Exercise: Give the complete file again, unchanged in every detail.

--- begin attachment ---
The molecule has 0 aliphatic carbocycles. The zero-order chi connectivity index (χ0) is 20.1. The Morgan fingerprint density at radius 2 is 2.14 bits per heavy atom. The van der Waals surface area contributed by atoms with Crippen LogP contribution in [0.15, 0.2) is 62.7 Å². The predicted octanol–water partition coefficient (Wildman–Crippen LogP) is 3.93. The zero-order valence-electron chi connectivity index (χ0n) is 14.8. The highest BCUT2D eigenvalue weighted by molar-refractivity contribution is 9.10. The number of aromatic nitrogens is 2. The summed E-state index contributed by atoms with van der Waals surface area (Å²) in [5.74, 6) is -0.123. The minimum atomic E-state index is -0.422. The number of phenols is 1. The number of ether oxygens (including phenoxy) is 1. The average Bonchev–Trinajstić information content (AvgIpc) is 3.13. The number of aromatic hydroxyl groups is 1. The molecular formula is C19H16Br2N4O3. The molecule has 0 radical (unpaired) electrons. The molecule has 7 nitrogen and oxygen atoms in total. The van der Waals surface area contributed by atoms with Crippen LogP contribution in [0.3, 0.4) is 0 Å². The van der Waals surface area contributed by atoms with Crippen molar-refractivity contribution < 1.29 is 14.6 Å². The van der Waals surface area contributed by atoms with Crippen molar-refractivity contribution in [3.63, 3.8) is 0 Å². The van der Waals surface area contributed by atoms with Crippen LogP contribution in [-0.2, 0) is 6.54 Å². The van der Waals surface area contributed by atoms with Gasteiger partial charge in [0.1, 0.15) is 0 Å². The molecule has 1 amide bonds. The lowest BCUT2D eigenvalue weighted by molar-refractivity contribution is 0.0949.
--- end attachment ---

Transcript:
The molecule has 0 aliphatic carbocycles. The zero-order chi connectivity index (χ0) is 20.1. The Morgan fingerprint density at radius 2 is 2.14 bits per heavy atom. The van der Waals surface area contributed by atoms with Crippen LogP contribution in [0.15, 0.2) is 62.7 Å². The predicted octanol–water partition coefficient (Wildman–Crippen LogP) is 3.93. The zero-order valence-electron chi connectivity index (χ0n) is 14.8. The highest BCUT2D eigenvalue weighted by molar-refractivity contribution is 9.10. The number of aromatic nitrogens is 2. The summed E-state index contributed by atoms with van der Waals surface area (Å²) in [5.74, 6) is -0.123. The minimum atomic E-state index is -0.422. The number of phenols is 1. The number of ether oxygens (including phenoxy) is 1. The average Bonchev–Trinajstić information content (AvgIpc) is 3.13. The number of aromatic hydroxyl groups is 1. The molecular formula is C19H16Br2N4O3. The molecule has 0 radical (unpaired) electrons. The molecule has 7 nitrogen and oxygen atoms in total. The van der Waals surface area contributed by atoms with Crippen LogP contribution in [0.3, 0.4) is 0 Å². The van der Waals surface area contributed by atoms with Crippen molar-refractivity contribution < 1.29 is 14.6 Å². The van der Waals surface area contributed by atoms with Crippen molar-refractivity contribution in [3.63, 3.8) is 0 Å². The van der Waals surface area contributed by atoms with Crippen LogP contribution in [-0.2, 0) is 6.54 Å². The van der Waals surface area contributed by atoms with Gasteiger partial charge in [0.1, 0.15) is 0 Å². The molecule has 1 amide bonds. The lowest BCUT2D eigenvalue weighted by molar-refractivity contribution is 0.0949.